|Ernst Busch Academy of Dramatic Arts|
|Former name||Staatliche Schauspielschule Berlin|
The Ernst Busch Academy of Dramatic Arts (Hochschule für Schauspielkunst "Ernst Busch", HFS), based in the Niederschöneweide district of Berlin, Germany, was founded in 1951 as the National Theatre School in Berlin with the status of college. In 1981, it was granted university status, and a year later it was renamed after the singer and East German actor Ernst Busch.
The roots of the university go back to the Max Reinhardt drama school established in 1905 at the Deutsches Theater in Berlin. As was usual at that time, it was a private institution. The first training facility was the ground floor of the Palais Wesendonkschen, In den Zelten 21, where Reinhardt lived, near the Reichstag.
Reinhardt emigrated in 1933 and the Nazis took over the theatre along with the acting school. The director of the Deutsches Theater, Heinz Hilpert, secured subsidies for the first time in the school's history, but struggled to keep the school open. His work has been considered comparable to that of Gustaf Gründgens. After 1945, Boleslaw Barlog was rebuilding the theater world in West Berlin; Gustav von Wangenheim, returned from exile in Russia, became director of the Deutsches Theater, shortly followed by Wolfgang Langhoff, who held the position for many years. Teaching was resumed from July 1946, subsidized by the city of Berlin. After the currency reform of 1948, the school used rooms of the destroyed Schiller Theater in the west of the city.
State Drama School
Berlin's State Drama School was legally and conceptually founded in September 1951 as a public sector body. In a conscious departure from previous practice, the somewhat remote training center known as the Old Boat House in Niederschöneweide, in East Berlin, was chosen. Work on a new building started in 1979 and was completed in 1981. During this time, the school was in a school building in Marzahn. Major teachers were Rudolf Penka and Kurt Veth (both directors of the school), Wolfgang Engel, Thomas Langhoff, Ursula Karusseit, Hans-Georg Simmgen, and Jutta Hoffmann; others included dance teacher Hilde Buchenwald and, as a speech trainer, the poet Karl Mickel. In East Germany, the school was considered a hotbed of talent.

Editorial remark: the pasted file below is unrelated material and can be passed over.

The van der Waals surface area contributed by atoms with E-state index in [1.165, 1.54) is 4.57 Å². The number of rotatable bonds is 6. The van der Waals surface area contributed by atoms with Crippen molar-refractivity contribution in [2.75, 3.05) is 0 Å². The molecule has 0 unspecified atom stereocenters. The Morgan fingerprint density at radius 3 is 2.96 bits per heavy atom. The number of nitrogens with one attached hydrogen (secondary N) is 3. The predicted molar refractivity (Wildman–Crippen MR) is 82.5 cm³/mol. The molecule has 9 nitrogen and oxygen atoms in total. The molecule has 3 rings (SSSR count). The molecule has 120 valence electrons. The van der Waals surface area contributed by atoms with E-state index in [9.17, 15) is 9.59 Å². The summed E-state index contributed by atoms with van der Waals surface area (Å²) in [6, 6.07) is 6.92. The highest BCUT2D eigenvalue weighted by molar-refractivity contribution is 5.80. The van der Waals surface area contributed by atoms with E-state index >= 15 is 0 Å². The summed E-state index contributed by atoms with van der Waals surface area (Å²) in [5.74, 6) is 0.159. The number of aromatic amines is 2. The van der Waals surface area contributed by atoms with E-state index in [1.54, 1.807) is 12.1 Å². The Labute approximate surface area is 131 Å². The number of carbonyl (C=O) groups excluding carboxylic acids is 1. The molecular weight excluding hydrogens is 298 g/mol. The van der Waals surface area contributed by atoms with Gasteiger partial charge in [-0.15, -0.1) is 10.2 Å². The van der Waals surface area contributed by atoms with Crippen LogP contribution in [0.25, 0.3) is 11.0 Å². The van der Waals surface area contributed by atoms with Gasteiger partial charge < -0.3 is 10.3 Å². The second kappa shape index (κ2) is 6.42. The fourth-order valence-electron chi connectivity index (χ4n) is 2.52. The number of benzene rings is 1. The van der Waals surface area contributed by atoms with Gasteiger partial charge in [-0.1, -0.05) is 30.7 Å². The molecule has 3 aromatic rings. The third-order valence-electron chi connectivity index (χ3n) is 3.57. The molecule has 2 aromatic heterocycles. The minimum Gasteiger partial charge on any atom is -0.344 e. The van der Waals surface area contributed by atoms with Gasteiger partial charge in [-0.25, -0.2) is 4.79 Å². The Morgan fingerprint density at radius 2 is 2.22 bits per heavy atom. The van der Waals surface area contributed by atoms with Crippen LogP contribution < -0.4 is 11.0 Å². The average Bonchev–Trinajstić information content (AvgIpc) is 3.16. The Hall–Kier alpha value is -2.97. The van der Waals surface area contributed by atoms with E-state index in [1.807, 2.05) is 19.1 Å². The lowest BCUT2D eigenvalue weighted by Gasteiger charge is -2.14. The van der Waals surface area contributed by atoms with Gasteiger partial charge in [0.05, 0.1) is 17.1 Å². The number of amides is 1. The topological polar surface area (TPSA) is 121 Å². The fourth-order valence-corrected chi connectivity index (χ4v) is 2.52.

About 90 students are enrolled at the drama school in drama, puppetry, directing and dance. The university uses the Berlin Workers' Theatre as a venue. Every year, about 15 productions are staged. The Ernst Busch Academy of Dramatic Arts Berlin is a member institution of the Permanent Conference of actor training (SKS).
In 2004, the university won the Berlin Art Prize and became widely known due to the long-term documentary Addicted to Acting by Andres Veiel (1997–2004). A political storm arose in June 2005 over the appointment of sociologist Wolfgang Engler as rector of the university. He succeeded Klaus Völker, who had led the school since 1993. The institute was awarded the 2010 "Film Culture Award in Mannheim-Heidelberg", which the International Filmfestival Mannheim-Heidelberg awards to companies, institutions, and individuals who have rendered outstanding service continuously over many years to film culture in Germany.
Reinhardt's students from 1905–33 included:
Graduates from 1933–50 included:
Notable alumni since 1951 include:
- Patrik Dierks Norbert Sachs, architects' website. Retrieved 1 August 2011.
- Steve Earnest, The state acting academy of East Berlin: a history of actor training from Max Reinhart's [sic] Schauspielschule to the Hochschule für Schauspielkunst "Ernst Busch", Edwin Mellen Press, 1999. ISBN 0-7734-7916-3